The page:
What we are seeing here is a combination of the radical Islam and the Internet. Osama Bin Laden meets Mark Zuckerberg. The incitement in the social networks is moving the murders. – Israeli PM Benjamin Netanyahu, speaking to his Likud faction on October 19
There are varying explanations for the uptick in violence in Israel-Palestine over the past few days, but one explanation that appears to have caught on with the Israeli government and much Western media, according to Duke University cultural anthropologist Rebecca Stein, is incitement through social media. As she notes, the word occupation is nowhere to be found in this new narrative.
I had a series of conversations with Stein over the past few days about this as well as her research into Israeli “digital militarism” and how it applies to the current conflict. Here are excerpts from our discussions held by phone and via email.
QUESTION: Many have pointed the finger at social media as a locus of the incitement. Is social media indeed to blame?
STEIN: The narrative is facile and deeply misleading. To understand the root causes of the current violence one has to consider the effects of 48 years of military occupation and the increasing desperation of the Palestinian population — desperation that stems from both discontent with Palestinian leadership after two decades of a failed Oslo process and the desperation born of living under decades of repressive military rule.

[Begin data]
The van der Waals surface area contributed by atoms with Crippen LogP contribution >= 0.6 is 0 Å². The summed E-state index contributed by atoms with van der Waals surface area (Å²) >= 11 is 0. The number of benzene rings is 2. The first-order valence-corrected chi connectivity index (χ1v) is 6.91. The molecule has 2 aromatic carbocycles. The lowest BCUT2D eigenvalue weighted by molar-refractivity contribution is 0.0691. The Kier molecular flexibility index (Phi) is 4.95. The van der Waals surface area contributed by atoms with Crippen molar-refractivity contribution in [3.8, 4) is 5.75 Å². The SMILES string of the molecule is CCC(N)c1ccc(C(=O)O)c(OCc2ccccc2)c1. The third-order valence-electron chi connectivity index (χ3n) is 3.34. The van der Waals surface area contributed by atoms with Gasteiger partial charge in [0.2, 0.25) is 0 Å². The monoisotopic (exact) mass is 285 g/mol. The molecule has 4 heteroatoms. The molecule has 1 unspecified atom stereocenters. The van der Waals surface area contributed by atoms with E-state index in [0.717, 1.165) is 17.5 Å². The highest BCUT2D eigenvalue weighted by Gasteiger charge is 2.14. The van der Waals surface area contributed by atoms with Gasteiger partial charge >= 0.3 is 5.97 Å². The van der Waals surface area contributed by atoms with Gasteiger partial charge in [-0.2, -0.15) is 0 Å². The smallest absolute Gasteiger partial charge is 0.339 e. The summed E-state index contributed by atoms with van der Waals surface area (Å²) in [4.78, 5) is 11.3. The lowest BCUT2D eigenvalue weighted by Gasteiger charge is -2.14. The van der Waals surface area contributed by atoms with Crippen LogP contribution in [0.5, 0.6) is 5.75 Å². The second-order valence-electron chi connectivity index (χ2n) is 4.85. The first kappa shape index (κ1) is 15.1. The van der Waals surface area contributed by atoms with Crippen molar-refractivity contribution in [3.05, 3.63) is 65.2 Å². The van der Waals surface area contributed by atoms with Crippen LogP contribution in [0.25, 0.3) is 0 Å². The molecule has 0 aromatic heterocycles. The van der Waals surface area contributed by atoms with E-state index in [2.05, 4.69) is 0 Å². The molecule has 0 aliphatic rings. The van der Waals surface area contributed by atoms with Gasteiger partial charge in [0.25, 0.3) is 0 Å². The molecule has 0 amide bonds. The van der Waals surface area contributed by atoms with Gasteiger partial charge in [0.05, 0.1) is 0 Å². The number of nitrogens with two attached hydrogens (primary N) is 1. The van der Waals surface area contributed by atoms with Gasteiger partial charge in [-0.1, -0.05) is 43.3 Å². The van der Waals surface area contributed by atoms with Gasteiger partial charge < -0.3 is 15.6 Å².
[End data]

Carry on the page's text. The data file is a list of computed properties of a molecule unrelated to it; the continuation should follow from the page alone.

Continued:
In Israel today, there’s a wholesale failure to address these structural conditions – that is, save the work of activists on the besieged left. Both Israeli government officials and media pundits point to “incitement” as the root of the current violence – a charge led by Netanyahu and directed both at Abbas (Palestinian president) and Palestinian social media. In his last two addresses to the Knesset, he used the word incitement some 14 times. The word “occupation,” however, was not mentioned. Last week, the occupation was also missing from most Western media accounts of the current tensions. This was quite a remarkable disappearing act, though that may now be changing.
QUESTION: Hasn’t social media impacted the conflict narrative?
STEIN: There’s no doubt that Palestinian social media has become more militarized, and to a remarkable degree. But, as many Palestinian commentators have noted, we should not confuse the instrument with the cause. The same mistake was made in the immediate aftermath of the 2011 Arab revolts, when many spoke of a “Facebook revolution.” Similar explanations are being offered today. Some journalists are calling the Palestinian violence a “Facebook intifada” or a “Smartphone intifada.”
The media ecology of this Intifada is, without a doubt, unprecedented. As we know, this is a moment when most Israelis and increasing numbers of Palestinians are equipped with smartphone cameras. The amateur videos of the violence of the last week – both the Palestinian stabbings of Israelis and killings of Palestinians by Israeli security services — are going viral on Israeli and Palestinian social networks. Often, the same incident was filmed by multiple cameras and can be seen on Facebook from many different angles. Israeli commentators on the left are speaking of the emerging phenomenon of the political “snuff film” – films that Israelis are now routinely consuming and that are becoming integrated into the everyday fabric of Israeli social media culture.